NYC gave thousands of students iPads. For English learners, those devices have not been up to the task.

We’re watching our students struggle with technology not designed to help them learn.

First Person is where Chalkbeat features personal essays by educators, students, parents, and others thinking and writing about public education.

We teach high school English to new immigrants in the South Bronx. During our online classes, we notice our students multitasking to survive this pandemic. We see them providing child care for younger siblings, and we hear them working jobs to help support their families. We admire our students who are able to join online classes while juggling their other responsibilities, and we ardently wish that their city-issued iPads did not pose yet another barrier to learning. 

Teaching writing remotely, we have observed the challenges of learning on the iPads. Try writing more than a tweet on a mobile device and you will quickly understand that it is not a machine designed to facilitate the writing process. These difficulties pose even higher barriers for English language learners in high school.

Christine Rosalia, left, and Becky Gould (Courtesy photos)

The education department may have had good intentions of quickly putting more iPads in the hands of lower-income students. However, for older students, the workarounds needed to learn on a mobile device are the technological equivalent of making a house to live in with toothpicks. 

Research shows academic literacy in a second language takes at least five years, when students have strong literacy in their first language, and can take at least seven years when this is not the case. Surely this timeframe stretches when class time is reduced due to remote learning. 

Even as New York City high schools reopen next week, many students will continue to learn online for the remainder of this school year, and Mayor Bill de Blasio has said there may be a remote option next school year, too. Which is why it’s time for our city’s hardware investments to reflect our value for educational equity. Our students deserve it.

Students like a 15-year-old we’ll call Maria, who wrote this to us earlier in the school year: “I want you to know that I have enough desire to study and I will do so much, I will give the best of me.” She immigrated to New York from the Dominican Republic two years ago and fervently wishes to improve her English. When she unmutes herself to speak in class, her curiosity is audible over the background of her siblings’ remote classes. 

At the start of the pandemic, Maria was excited to receive an education department-issued iPad But the built-in Wi-Fi of the mobile device led to frequent drops in online sessions. Maria’s classmates in housing shelters could not even connect to the Wi-Fi, which was stated as a reason to go with iPads over computers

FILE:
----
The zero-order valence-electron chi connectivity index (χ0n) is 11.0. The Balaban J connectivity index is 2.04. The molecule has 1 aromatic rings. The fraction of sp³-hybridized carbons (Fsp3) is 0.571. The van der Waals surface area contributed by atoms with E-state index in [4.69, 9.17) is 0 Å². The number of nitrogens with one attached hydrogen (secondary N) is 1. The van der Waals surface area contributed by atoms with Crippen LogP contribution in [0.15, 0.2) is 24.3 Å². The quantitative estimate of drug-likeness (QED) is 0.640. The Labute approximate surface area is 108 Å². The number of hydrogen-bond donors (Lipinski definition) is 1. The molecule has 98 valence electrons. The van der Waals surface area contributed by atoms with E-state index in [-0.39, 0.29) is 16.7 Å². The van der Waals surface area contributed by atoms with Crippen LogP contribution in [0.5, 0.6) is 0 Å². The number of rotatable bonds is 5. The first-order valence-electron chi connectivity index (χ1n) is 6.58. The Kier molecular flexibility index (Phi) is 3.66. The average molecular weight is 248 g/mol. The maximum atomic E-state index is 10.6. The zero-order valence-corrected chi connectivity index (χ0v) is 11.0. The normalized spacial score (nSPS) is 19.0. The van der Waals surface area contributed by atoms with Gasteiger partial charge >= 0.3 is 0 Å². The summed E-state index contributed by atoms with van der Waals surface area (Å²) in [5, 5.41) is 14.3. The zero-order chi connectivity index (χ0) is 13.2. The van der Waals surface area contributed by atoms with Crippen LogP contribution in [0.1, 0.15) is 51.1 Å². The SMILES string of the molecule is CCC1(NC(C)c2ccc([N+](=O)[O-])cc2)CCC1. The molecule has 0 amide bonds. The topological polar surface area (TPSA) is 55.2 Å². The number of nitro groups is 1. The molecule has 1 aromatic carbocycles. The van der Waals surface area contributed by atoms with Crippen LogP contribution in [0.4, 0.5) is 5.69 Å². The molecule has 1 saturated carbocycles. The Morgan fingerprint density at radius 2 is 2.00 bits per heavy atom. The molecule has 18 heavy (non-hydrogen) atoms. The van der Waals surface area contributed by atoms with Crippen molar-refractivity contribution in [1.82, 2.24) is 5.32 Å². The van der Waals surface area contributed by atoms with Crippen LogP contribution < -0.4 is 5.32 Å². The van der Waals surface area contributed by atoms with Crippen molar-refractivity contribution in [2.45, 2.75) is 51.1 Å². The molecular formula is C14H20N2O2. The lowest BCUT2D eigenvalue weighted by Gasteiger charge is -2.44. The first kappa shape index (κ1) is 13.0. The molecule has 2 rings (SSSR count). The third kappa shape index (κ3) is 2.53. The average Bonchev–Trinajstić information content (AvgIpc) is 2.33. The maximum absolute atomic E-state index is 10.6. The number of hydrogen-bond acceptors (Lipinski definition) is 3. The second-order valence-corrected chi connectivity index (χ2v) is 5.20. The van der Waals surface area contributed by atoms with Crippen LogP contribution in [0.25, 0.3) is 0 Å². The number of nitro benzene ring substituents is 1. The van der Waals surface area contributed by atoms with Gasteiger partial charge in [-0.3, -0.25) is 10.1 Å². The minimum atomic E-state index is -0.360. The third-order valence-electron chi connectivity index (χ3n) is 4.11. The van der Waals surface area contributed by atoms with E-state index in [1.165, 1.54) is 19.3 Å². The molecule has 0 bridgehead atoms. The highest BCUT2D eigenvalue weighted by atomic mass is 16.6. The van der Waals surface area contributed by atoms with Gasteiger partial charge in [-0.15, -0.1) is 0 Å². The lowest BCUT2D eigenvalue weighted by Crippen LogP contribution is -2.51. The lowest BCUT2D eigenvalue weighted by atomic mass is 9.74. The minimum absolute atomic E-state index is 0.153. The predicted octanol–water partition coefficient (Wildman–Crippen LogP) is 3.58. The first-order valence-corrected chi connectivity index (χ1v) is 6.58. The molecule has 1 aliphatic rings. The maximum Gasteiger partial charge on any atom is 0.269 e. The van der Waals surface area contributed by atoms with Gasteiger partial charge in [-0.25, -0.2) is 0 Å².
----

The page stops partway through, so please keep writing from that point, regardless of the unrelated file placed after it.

The hardware itself, with so many security measures in place, is a shadow of what real iPads can do. For example, a student cannot download any apps, even educational ones like Learning Ally, an audio app for students with reading difficulties. Student screen sharing is disabled, too, meaning teachers have a hard time helping from a student perspective. 

While ubiquitous Google educational tools such as Google Slides and Docs can be accessed on iPads, the app version is different from computer versions. For learners like Maria, the number of steps and work-arounds means a clear disadvantage. 

Here is a snapshot of what it is like to teach and learn for high school English language learners with an education-department iPad:

We are reading a newspaper article together with the aim of practicing close reading by annotating a text. Using a Google Doc, we can see that all students can open and view the document. While screen-sharing, one of us selects an interesting word and demonstrates how to use the comment feature to translate or define the word, including making connections to the students’ first languages. After this modeling, we ask students to scan the text and add their own comments. We notice Maria cannot comment on the document as other students can, and we remember that she is on an iPad. 

We create a breakout room for Maria and other peers on iPads so one of us can demonstrate the process on a mobile device. It takes many more steps to leave a comment than it does on a computer. By the time Maria and her peers complete this process, the students on computers have already completed the task and have moved on. Maria, patient and persistent as she is, is at a disadvantage because the tech learning overshadows the language learning. We watch inequality play out daily in our virtual classroom. 

Searching for images and typing a composition are similar hurdles. Whereas an iPad may suffice in meeting our teaching needs when we are focused on a purely receptive task, it falls far short for any generative task. Students need both kinds of literacy tasks to make language learning gains. Dumping more money by buying keyboards for students would be a band-aid rather than a true fix. 

The next investment in remote learning should give high school teachers, families and students the computer hardware that meets their learning needs. For those opposed to this proposal, we ask that they try to write us back with their views using an iPad. Take Maria’s! 

Christine Rosalia is an associate professor at Hunter College, School of Education, and a literacy coach at International Community High School. Becky Gould is a literacy teacher at International Community High School.